The Taliban commander also criticised the UN honouring Malala as he said the world ignores civilians being killed in US drone attacks in Pakistan's northwest. The UN is currently conducting an investigation into allegations of civilian casualties from US drone attacks.

Former British prime minister Gordon Brown, now a UN special envoy on global education, criticised Rasheed for writing the letter while the Taliban continues to attack schools.

"Nobody will believe a word the Taliban say about the right of girls like Malala to go to school until they stop burning down schools and stop massacring pupils," Brown said in a statement.

While not apologising for the attack, Rasheed offered Malala education advice, urging her to return to Pakistan and enroll in an Islamic school for women.

"Use your pen for Islam and plight of Muslim ummah (community) and reveal the conspiracy of tiny elite who want to enslave the whole humanity for their evil agendas in the name of new world order," Rasheed wrote.

Back to the top

More articles


Editor's Picks

 Fatema holds a picture of her son Nurul Karim as she poses for a photograph in front of her slum house in Savar. Fatema lost her son Nurul Karim and her daughter Arifa, who were working on the fifth floor of Rana Plaza when it collapsed on April 24, 2013. All photos Andrew Biraj / Reuters

These women know the real price of cheap high street fashion

Survivors of the world's worst garment factory accident, struggle to rebuild their lives from the rubble of the Rana Plaza collapse as Bangladesh prepares to mark the first anniversary of the disaster.

 Supporters of unseen India’s main opposition Bharatiya Janata Party prime ministerial candidate and Chief Minister of the western Indian state of Gujarat, Narendra Modi, wave as he arrives to file his election nomination papers in Varanasi. Sanjay Kanojia / AFP Photo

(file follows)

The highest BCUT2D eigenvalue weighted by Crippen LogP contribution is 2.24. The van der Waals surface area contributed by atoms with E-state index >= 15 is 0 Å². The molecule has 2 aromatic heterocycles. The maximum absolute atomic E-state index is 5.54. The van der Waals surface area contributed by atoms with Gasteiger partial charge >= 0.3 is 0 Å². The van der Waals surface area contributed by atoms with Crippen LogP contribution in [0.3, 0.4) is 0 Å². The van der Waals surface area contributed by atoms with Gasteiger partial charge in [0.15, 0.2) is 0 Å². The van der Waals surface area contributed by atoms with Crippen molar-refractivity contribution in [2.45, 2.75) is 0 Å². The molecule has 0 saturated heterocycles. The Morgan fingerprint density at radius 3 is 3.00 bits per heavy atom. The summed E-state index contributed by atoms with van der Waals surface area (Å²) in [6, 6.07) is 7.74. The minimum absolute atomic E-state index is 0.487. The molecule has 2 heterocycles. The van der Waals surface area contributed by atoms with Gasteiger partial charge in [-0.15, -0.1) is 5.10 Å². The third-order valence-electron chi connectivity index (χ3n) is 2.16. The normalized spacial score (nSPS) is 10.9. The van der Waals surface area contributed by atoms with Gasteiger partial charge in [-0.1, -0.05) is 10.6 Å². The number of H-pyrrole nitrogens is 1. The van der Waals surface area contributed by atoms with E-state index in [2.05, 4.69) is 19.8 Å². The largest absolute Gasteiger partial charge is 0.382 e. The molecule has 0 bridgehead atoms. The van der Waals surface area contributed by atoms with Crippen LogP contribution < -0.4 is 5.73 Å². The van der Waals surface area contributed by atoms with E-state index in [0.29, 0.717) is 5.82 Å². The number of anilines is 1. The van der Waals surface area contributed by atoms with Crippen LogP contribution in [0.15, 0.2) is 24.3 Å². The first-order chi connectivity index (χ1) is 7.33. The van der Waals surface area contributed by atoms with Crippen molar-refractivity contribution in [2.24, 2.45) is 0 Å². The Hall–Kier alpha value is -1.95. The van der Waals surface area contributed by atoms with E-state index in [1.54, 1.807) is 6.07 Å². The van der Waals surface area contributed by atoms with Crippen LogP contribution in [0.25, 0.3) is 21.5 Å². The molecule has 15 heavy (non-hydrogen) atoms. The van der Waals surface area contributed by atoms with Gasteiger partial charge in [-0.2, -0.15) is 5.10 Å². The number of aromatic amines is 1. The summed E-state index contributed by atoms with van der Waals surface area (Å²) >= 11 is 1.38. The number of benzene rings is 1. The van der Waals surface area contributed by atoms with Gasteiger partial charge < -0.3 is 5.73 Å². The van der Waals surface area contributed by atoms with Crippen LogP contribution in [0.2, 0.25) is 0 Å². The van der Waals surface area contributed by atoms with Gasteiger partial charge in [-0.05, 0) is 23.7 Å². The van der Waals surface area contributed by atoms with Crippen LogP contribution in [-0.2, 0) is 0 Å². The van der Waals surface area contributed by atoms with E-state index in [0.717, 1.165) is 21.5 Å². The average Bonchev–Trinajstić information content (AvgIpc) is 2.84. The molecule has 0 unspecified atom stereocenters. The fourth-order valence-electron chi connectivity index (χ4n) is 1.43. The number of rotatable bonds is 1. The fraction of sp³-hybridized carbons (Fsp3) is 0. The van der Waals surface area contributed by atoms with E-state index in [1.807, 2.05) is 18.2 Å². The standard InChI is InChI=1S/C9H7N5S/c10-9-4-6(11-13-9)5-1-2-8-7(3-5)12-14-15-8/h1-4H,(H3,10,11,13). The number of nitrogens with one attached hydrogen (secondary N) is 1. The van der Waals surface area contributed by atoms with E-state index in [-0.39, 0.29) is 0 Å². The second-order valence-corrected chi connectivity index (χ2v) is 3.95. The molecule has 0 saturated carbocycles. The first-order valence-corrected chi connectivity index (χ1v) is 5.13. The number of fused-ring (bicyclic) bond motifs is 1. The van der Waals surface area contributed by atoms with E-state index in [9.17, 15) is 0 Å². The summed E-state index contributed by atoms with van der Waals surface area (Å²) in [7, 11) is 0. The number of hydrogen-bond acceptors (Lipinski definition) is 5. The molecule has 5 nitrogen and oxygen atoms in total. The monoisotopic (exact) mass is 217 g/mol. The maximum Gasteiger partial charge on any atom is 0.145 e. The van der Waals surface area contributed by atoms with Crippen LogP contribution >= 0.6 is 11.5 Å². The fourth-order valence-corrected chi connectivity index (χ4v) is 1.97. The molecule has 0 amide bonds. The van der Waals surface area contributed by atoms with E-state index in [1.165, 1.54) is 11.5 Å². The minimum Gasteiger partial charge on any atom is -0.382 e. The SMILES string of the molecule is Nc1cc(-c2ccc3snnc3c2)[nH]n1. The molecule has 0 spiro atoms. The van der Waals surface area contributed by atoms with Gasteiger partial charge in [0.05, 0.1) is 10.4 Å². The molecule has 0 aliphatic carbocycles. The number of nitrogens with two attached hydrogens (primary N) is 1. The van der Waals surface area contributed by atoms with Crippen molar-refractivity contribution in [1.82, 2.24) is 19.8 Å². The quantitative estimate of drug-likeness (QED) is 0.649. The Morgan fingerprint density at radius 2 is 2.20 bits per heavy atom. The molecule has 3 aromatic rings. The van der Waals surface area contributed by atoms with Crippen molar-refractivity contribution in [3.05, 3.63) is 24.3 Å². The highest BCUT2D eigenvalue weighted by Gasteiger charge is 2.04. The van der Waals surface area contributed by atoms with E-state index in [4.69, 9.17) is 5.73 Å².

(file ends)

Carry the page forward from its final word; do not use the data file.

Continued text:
Best photography from around the world April 24

The National View's photo editors pick the best of the day from around the world

 Iranian workers at the Iran Khodro auto plant in Tehran on March 18. Maryam Rahmanian for The National

Iran’s love of cars survives devastating sanctions

Sanctions and energy subsidy reductions might have hurt the Iranian automotive industry. But car makers at one factory are still optimistic, Yeganeh Salehi reports from Tehran

 Iranian President Hassan Rouhani greeted by university students as he leaves Sistan University in Sistan and Baluchestan’s provincial capital of Zahedan on Tuesday, April 15, 2014. Maryam Rahmanian for The National

In Iran’s most troubled province, Rouhani hears pleas for change

Hassan Rounani aims to connect with residents of far-flung Sistan and Baluchestan province.

 Prince Bandar bin Sultan in Riyadh on March 3, 2007. Hassan Ammar / AFP Photo

Saudi Prince Bandar promised a victory he could not deliver

Saudi Arabia's controversial intelligence chief stepped down this week after rumours that his policies on Syria had fallen out of favour.

 Aiza Tonida puts out laundry amid the ruins of her parents home in Leyte province that was destroyed when Typhoon Haiyan struck central Philippines on November 8, 2013. Joey Reyna for The National

Filipinos seek Middle East jobs to rebuild lives after Haiyan

Work in the GCC seen as only hope for thousands left homeless and jobless after devastating storm in November.

Events

To add your event to The National listings, click here

Get the most from The National